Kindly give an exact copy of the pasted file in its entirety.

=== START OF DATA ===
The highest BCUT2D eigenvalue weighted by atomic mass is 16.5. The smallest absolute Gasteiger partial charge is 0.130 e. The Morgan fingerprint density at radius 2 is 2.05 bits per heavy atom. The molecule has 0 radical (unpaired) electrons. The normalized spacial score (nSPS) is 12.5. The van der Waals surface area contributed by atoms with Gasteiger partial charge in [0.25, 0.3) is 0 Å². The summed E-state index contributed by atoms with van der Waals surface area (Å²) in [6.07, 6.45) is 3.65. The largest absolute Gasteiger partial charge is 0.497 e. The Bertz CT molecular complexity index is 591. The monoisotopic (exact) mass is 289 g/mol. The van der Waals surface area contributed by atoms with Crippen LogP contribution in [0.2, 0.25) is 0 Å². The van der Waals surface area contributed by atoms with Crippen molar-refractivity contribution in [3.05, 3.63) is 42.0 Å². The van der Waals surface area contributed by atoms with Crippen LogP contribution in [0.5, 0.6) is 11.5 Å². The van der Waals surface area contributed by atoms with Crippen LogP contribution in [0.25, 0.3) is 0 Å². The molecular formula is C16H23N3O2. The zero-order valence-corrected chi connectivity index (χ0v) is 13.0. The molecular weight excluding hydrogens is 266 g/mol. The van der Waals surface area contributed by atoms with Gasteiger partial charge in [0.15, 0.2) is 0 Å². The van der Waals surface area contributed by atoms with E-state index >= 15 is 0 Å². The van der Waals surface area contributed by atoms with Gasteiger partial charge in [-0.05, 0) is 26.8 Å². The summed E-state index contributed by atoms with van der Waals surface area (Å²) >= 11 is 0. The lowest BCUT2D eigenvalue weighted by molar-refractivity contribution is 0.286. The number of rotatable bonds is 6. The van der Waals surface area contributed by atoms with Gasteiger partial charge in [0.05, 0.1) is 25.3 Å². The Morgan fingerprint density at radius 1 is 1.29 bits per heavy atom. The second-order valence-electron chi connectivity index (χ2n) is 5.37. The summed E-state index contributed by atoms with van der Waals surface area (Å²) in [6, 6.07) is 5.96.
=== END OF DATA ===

The highest BCUT2D eigenvalue weighted by atomic mass is 16.5. The smallest absolute Gasteiger partial charge is 0.130 e. The Morgan fingerprint density at radius 2 is 2.05 bits per heavy atom. The molecule has 0 radical (unpaired) electrons. The normalized spacial score (nSPS) is 12.5. The van der Waals surface area contributed by atoms with Gasteiger partial charge in [0.25, 0.3) is 0 Å². The summed E-state index contributed by atoms with van der Waals surface area (Å²) in [6.07, 6.45) is 3.65. The largest absolute Gasteiger partial charge is 0.497 e. The Bertz CT molecular complexity index is 591. The monoisotopic (exact) mass is 289 g/mol. The van der Waals surface area contributed by atoms with Crippen LogP contribution in [0.2, 0.25) is 0 Å². The van der Waals surface area contributed by atoms with Crippen molar-refractivity contribution in [3.05, 3.63) is 42.0 Å². The van der Waals surface area contributed by atoms with Crippen LogP contribution in [0.5, 0.6) is 11.5 Å². The van der Waals surface area contributed by atoms with Crippen LogP contribution in [0.25, 0.3) is 0 Å². The molecular formula is C16H23N3O2. The zero-order valence-corrected chi connectivity index (χ0v) is 13.0. The molecular weight excluding hydrogens is 266 g/mol. The van der Waals surface area contributed by atoms with Gasteiger partial charge in [0.15, 0.2) is 0 Å². The van der Waals surface area contributed by atoms with E-state index >= 15 is 0 Å². The van der Waals surface area contributed by atoms with Gasteiger partial charge in [-0.05, 0) is 26.8 Å². The summed E-state index contributed by atoms with van der Waals surface area (Å²) >= 11 is 0. The lowest BCUT2D eigenvalue weighted by molar-refractivity contribution is 0.286. The number of rotatable bonds is 6. The van der Waals surface area contributed by atoms with Gasteiger partial charge in [0.05, 0.1) is 25.3 Å². The Morgan fingerprint density at radius 1 is 1.29 bits per heavy atom. The second-order valence-electron chi connectivity index (χ2n) is 5.37. The summed E-state index contributed by atoms with van der Waals surface area (Å²) in [6, 6.07) is 5.96.